It has now been 17 years since the original suit. In the interim, dozens of other P2P services have come and gone (Remember LimeWire?). Napster introduced a generation to the concept of free music, and in the years since, services like Pandora and Spotify have emerged to meet that demand, and have done quite well as a result. Spotify just went public, and last year drew 159 million users to its service, the majority of which used the free version.
While people still pirate music, streaming services—namely, Spotify—generate most of the music industry’s legal controversy these days. For example, streaming services legally require several licenses for performance rights and mechanical licenses for music, but Spotify has fought against the use of these mechanical fees in the past and been sued. This past January, Spotify was sued for not paying mechanical fees for artists like Weezer, Rage Against the Machine, and Tom Petty.
Other artists have been more proactive in their resistance. Jay Z started his own streaming service in Tidal, which notably favored the intellectual properties of artists—though, it is more expensive and doesn’t offer a free version. Thus, fewer people are on board.
Ironically, the idea of a “sellout” in music seems to have vanished. When artists like Taylor Swift complain about Spotify not paying artists enough, their arguments parrot those that Metallica used. Though, few would point to an artist today and call them a sellout for demanding fair compensation for their music. Perhaps this is the result of a less-economically endowed generation sympathizing with fellow millennials just trying to make a living.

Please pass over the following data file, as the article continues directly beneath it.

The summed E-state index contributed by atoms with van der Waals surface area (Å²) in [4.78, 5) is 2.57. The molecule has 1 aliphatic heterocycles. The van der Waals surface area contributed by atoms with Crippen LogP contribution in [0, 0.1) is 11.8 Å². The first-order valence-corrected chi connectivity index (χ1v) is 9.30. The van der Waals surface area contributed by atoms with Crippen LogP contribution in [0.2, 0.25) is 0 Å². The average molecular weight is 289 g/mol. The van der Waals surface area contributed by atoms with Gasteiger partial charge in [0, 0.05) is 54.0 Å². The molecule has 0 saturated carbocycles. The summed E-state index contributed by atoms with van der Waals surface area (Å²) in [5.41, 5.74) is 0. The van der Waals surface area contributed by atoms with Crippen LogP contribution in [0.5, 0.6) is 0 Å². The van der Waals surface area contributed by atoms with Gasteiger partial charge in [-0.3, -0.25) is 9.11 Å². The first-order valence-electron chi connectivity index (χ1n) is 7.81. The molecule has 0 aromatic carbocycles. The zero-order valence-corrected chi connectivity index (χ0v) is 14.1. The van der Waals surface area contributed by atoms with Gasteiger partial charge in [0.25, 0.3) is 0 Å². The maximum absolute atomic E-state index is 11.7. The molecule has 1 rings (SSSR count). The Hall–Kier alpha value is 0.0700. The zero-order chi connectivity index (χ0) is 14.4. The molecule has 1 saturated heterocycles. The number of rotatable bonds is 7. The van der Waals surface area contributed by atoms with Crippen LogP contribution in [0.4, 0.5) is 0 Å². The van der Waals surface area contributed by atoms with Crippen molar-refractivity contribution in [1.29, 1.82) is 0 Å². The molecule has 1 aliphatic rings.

As for Metallica? Their reputation never really recovered after the Napster fiasco. In the eyes of many of their older fans, they sold out hard. To a newer generation used to getting music from the internet, Metallica became a band that was socially and technologically behind the times; the equivalent of the old man screaming about how much better things were back in the day. And for ardent metalheads, the Napster case was the last straw. Metallica had already abandoned their towering thrash metal that defined the genre in the 80s for a softer, more hard-rock sound during the mid-90’s.
It also didn’t help that Metallica’s 2003 album “St. Anger,” was an abomination of an album, with stale, headache-inducing drumming and laughably cringy lyrics. “I’m madly in anger with you!/ I’m madly in anger with you!” singer James Hetfield croons on the title track.
Ironically, Metallica’s entire catalogue is now on Spotify. More ironically still, Napster isn’t gone either. It was acquired by Best Buy and merged with Rhapsody in 2016. And yes, you can listen to Metallica there, too.